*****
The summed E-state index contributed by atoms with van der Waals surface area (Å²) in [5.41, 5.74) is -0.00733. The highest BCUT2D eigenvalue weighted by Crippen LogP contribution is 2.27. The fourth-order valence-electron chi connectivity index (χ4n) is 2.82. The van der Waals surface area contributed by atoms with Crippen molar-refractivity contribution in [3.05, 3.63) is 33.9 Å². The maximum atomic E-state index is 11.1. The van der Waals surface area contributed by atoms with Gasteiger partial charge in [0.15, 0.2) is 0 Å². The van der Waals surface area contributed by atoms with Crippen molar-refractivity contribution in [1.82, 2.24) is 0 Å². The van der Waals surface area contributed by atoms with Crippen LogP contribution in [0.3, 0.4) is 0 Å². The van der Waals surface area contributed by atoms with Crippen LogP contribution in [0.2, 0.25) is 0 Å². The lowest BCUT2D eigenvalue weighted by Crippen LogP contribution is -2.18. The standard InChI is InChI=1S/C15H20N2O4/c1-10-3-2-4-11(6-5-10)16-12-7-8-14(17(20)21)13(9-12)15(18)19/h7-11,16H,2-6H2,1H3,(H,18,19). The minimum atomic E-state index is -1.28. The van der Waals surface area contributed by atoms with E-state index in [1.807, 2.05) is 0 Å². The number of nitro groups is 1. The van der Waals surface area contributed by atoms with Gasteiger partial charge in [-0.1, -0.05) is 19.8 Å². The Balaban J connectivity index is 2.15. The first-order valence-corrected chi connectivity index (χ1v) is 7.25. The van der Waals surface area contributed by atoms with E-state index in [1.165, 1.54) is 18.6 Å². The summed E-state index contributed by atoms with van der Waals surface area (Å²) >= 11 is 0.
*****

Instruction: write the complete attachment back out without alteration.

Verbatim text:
The summed E-state index contributed by atoms with van der Waals surface area (Å²) in [5.41, 5.74) is -0.00733. The highest BCUT2D eigenvalue weighted by Crippen LogP contribution is 2.27. The fourth-order valence-electron chi connectivity index (χ4n) is 2.82. The van der Waals surface area contributed by atoms with Crippen molar-refractivity contribution in [3.05, 3.63) is 33.9 Å². The maximum atomic E-state index is 11.1. The van der Waals surface area contributed by atoms with Gasteiger partial charge in [0.15, 0.2) is 0 Å². The van der Waals surface area contributed by atoms with Crippen molar-refractivity contribution in [1.82, 2.24) is 0 Å². The van der Waals surface area contributed by atoms with Crippen LogP contribution in [0.3, 0.4) is 0 Å². The van der Waals surface area contributed by atoms with Crippen LogP contribution in [0.2, 0.25) is 0 Å². The lowest BCUT2D eigenvalue weighted by Crippen LogP contribution is -2.18. The standard InChI is InChI=1S/C15H20N2O4/c1-10-3-2-4-11(6-5-10)16-12-7-8-14(17(20)21)13(9-12)15(18)19/h7-11,16H,2-6H2,1H3,(H,18,19). The minimum atomic E-state index is -1.28. The van der Waals surface area contributed by atoms with E-state index in [1.807, 2.05) is 0 Å². The number of nitro groups is 1. The van der Waals surface area contributed by atoms with Gasteiger partial charge in [-0.1, -0.05) is 19.8 Å². The Balaban J connectivity index is 2.15. The first-order valence-corrected chi connectivity index (χ1v) is 7.25. The van der Waals surface area contributed by atoms with E-state index in [1.165, 1.54) is 18.6 Å². The summed E-state index contributed by atoms with van der Waals surface area (Å²) >= 11 is 0.